All prospects suffer from what economists call “loss aversion.” That is, they tend to avoid a possible loss by sticking to the status quo, rather than risk a possible gain by opting for change. To combat loss aversion, you must demonstrate how your products/services will create big winners and big losers:
– Winners: That adapting to the change you sell will likely result in a highly positive future for the prospect.
– Losers: That not doing so will likely result in an unacceptably negative future for the prospect.
Present evidence that you can make the story come true. the most effective type of evidence is a success story about how you’ve already helped someone else. You don’t need to have many success stories, just a good one.
Sales demos are the next most effective evidence. A product/services demo is a unique opportunity to demonstrate the value of your product to a prospective customer. Features should always be presented in the context of how they help a prospect reach their goals.
A great demo lets your prospects understand how your solution truly solves their pain points and enables them to become more successful in their job. Good demos don’t have to be perfect for the product. They have to be perfect for the audience.
Customize the demo or make it relevant. The first goal of the demo is to provide an opportunity to help the prospect see themselves in the solution. The most effective way to achieve this goal is to customize the demo as fully as possible. Unless you make yourself clear and relevant, customers will go with whatever company or competitor. Instead of memorizing every nuance of your product, prep time is much better spent thinking up all the questions you want to ask your customers, and the questions you believe you’ll get from them.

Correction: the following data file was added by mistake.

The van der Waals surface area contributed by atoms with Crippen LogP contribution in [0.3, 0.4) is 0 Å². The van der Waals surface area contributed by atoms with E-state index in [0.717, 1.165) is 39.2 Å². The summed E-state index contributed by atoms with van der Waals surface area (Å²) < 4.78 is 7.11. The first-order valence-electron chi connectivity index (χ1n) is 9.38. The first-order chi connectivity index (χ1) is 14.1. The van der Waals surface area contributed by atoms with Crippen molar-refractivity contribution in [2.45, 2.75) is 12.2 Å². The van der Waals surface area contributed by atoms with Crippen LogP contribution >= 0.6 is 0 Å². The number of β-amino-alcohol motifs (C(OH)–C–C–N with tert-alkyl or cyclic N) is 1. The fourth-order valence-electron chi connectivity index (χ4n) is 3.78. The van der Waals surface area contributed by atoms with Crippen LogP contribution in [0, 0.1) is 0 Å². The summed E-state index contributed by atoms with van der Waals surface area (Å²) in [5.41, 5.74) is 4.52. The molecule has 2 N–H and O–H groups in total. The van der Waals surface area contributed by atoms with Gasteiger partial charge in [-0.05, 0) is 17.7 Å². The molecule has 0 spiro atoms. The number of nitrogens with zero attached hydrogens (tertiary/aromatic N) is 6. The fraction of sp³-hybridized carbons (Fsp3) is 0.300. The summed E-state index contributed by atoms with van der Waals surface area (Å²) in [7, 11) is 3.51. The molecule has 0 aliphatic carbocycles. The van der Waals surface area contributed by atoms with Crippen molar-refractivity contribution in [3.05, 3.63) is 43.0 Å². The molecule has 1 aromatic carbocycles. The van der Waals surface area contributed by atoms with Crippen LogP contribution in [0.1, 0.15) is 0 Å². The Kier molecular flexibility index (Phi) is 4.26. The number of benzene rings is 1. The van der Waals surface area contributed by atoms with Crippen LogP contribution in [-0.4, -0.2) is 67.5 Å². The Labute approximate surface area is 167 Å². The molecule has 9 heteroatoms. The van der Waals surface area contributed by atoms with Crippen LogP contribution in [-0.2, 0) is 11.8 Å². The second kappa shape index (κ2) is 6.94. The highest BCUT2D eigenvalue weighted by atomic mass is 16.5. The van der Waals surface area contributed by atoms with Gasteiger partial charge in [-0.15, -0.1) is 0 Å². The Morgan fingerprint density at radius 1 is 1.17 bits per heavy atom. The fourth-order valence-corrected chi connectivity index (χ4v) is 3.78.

When you are in meeting with potential customers, don’t dodge silences. Use them to gather more information, carefully think through what you want to say next, and ensure you’re not cutting anyone off. Silence and dramatic pauses build suspense, it’s the most underused conversation tool on the planet. Silence increases the focus on the other person. It’s a great tool to highlight a point, making a few seconds pause after saying something important increases its impact.